“Spain is a country that never sleeps. Or, in my opinion, sleeps at the most inconvenient hours of the day (don’t even get me started on the pitfalls of siesta). I experienced this aggravation firsthand. Cuckoo enjoyed the hours between dusk and dawn and used the quiet time to her personal advantage. When all the lights were out and the house was silent, Cuckoo began to coo. She had a whistle that I can still mock perfectly to this day. She made her own music while I simultaneously attempted to drown out her late-night noises. One night, however, she silenced her whistling and instead began to speak Spanish words. It was that night that I realized this bird and I would form a special bond. I removed my headphones, eagerly absorbing her impressive dialogue.

” From that day forward, I embraced Cukoo as my personal tutor, and we gabbed away many afternoons together.

“Cuckoo: ‘Hola, guapa.’ Como estas? (Hi, pretty. How are you?)

“I : ‘Muy bien chica. Y tu?’ (Very well, and you?)

“She taught me Spanish sarcasm and slang — ‘Noche fue una juerga, eh’ (Last night was a blast, eh?)  — and through her guidance as my renegade tutor, I was the most ‘in the know’ study-abroad student at my school. The incessant ‘Hola, guapa’ chants were also an exciting self-esteem boost each day before and after school, and I do selfishly miss that daily comfort and frequent question: ‘Es tu tarea muy muema?’ (Is your homework very dull? I would respond, ‘Obviamente, chica.’ Obviously, girlfriend!)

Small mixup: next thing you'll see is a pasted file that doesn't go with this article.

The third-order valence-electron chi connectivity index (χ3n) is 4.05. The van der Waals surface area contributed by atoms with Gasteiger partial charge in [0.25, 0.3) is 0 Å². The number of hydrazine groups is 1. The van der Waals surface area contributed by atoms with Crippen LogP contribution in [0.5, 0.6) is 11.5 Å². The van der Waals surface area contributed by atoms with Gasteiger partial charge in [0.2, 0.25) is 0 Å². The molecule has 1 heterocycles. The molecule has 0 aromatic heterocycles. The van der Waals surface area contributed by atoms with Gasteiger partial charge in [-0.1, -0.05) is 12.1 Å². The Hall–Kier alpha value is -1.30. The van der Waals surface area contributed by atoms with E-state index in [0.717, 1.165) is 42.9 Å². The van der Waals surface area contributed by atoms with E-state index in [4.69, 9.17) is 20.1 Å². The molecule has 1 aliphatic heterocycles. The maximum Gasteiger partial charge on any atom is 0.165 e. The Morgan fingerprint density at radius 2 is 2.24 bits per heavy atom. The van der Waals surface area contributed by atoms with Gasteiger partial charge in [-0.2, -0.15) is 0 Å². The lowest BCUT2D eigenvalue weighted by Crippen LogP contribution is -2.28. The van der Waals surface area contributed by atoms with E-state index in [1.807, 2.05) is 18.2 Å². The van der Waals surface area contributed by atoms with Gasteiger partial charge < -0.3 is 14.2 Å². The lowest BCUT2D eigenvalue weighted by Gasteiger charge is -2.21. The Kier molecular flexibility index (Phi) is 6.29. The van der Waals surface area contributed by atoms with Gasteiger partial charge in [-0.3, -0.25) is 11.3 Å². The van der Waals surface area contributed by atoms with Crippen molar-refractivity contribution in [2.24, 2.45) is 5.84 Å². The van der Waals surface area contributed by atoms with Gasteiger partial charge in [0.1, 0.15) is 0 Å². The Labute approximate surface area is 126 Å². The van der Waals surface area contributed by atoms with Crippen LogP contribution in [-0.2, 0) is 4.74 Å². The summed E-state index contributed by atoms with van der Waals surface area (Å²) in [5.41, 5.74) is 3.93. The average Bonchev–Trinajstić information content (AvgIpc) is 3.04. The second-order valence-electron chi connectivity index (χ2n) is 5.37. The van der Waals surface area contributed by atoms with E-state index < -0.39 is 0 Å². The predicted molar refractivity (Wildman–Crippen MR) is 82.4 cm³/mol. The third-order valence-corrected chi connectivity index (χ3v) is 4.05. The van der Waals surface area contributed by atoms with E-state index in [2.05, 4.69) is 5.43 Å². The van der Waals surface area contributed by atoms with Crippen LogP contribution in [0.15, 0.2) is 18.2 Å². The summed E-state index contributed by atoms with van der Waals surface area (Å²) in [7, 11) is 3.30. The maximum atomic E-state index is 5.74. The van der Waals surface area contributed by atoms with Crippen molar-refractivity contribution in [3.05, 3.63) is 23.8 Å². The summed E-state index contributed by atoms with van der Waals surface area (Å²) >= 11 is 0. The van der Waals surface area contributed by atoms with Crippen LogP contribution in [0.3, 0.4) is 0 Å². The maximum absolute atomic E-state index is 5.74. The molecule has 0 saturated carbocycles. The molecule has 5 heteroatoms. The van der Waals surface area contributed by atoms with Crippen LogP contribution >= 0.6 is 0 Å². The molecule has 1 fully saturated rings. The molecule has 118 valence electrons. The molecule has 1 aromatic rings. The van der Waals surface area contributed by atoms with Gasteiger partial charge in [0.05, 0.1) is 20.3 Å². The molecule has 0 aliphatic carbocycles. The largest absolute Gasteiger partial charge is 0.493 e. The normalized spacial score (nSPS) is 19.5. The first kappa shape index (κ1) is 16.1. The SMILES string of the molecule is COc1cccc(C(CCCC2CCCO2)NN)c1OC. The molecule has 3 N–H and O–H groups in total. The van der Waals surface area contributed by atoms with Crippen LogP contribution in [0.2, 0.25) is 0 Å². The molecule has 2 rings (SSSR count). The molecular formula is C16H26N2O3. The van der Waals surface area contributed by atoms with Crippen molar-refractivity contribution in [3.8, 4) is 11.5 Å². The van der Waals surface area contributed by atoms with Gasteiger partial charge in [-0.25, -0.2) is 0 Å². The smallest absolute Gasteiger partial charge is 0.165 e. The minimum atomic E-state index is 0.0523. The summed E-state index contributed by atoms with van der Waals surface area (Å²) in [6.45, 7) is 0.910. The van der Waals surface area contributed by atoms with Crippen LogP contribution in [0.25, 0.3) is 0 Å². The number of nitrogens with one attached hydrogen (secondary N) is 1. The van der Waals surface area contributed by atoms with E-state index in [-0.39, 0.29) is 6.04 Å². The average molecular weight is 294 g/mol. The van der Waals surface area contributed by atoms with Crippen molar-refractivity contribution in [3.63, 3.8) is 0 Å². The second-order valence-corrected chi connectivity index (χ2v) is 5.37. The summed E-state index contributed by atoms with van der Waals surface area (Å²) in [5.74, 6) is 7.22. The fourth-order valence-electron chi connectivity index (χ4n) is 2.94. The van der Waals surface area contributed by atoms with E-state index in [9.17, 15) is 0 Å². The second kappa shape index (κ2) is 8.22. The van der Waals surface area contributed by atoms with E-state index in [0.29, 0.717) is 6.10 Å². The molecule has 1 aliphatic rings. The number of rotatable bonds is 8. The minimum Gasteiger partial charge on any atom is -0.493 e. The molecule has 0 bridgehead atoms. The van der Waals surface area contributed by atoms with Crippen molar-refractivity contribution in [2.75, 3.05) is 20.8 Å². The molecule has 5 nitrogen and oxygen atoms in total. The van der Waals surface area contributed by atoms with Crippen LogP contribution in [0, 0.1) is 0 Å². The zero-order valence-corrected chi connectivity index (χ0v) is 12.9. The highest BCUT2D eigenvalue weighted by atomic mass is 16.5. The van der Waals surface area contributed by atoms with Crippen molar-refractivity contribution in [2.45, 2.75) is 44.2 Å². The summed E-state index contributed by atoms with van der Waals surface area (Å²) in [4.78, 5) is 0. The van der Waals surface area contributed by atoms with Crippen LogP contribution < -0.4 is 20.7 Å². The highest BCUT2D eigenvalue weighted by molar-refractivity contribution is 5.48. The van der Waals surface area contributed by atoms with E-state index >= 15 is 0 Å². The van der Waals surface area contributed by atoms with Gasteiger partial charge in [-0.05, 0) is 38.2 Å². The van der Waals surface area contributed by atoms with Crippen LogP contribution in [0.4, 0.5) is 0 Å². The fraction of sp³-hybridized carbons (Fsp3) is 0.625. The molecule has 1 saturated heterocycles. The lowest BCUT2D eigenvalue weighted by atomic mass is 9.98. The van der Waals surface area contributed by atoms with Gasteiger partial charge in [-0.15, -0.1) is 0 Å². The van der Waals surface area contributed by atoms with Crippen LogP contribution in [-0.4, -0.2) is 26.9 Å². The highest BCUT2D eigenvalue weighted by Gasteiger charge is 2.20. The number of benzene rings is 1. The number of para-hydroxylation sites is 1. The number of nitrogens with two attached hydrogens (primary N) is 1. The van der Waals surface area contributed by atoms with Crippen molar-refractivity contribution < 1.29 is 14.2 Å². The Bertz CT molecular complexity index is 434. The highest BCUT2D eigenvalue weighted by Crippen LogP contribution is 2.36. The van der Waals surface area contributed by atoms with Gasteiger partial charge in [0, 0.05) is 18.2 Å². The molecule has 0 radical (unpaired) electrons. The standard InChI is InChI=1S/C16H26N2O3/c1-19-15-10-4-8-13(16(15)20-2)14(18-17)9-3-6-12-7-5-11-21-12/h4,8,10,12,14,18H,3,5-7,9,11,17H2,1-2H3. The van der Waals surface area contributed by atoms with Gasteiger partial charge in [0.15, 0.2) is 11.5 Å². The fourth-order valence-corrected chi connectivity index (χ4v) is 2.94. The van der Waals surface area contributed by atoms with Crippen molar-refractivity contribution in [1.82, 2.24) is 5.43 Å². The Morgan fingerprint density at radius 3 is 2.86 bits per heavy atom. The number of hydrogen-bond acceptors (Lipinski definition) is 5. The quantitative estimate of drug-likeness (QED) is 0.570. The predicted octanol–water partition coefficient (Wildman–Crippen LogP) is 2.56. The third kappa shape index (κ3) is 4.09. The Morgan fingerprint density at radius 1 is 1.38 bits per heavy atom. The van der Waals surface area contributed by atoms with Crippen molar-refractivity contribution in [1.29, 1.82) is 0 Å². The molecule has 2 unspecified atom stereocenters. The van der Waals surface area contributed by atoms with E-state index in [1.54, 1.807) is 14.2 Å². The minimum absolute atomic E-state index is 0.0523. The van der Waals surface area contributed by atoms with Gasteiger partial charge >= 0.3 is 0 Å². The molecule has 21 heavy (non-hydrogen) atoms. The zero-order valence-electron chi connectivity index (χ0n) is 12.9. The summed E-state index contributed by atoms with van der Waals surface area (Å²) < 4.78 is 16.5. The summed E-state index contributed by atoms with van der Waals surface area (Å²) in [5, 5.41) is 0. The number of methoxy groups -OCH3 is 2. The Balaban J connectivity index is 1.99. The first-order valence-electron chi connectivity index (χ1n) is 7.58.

“At my ‘last supper’ on my final day in Spain, Elisa let Cuckoo out of her cage for the first time since my arrival and, as dignified as ever, my little friend pranced around the living room, accentuating her human qualities in full. Tipsy on Spanish wine, Elisa, my roommate and I laughed until our stomachs hurt, giggling at our pompous and loquacious companion. This semester, bookended by the antics of a small bird, was truly what I would call, ‘unrivaled by any.'”

There you have it. While Cuckoo will remain a singular pal, Clare experienced a study-abroad semester that is typical from what I hear from Wake Foresters everywhere. It was “una juerga” alright — a blast.

Global graduation

You could not have wished for a better Commencement this morning with temperatures in the sixties, a break from the rains, lush green lawns and magnolia blossoms at their peak, bursting to the size of salad plates. It was my first view of Wake Forest graduation exercises since a very hot day in 1982 when I marched reluctantly to the stage to receive my diploma from then-Provost Ed Wilson (’43). I wasn’t ready to leave Mother so dear, but, thank you, Wake Forest, all these years later for allowing me to return to this place I love to work on its behalf.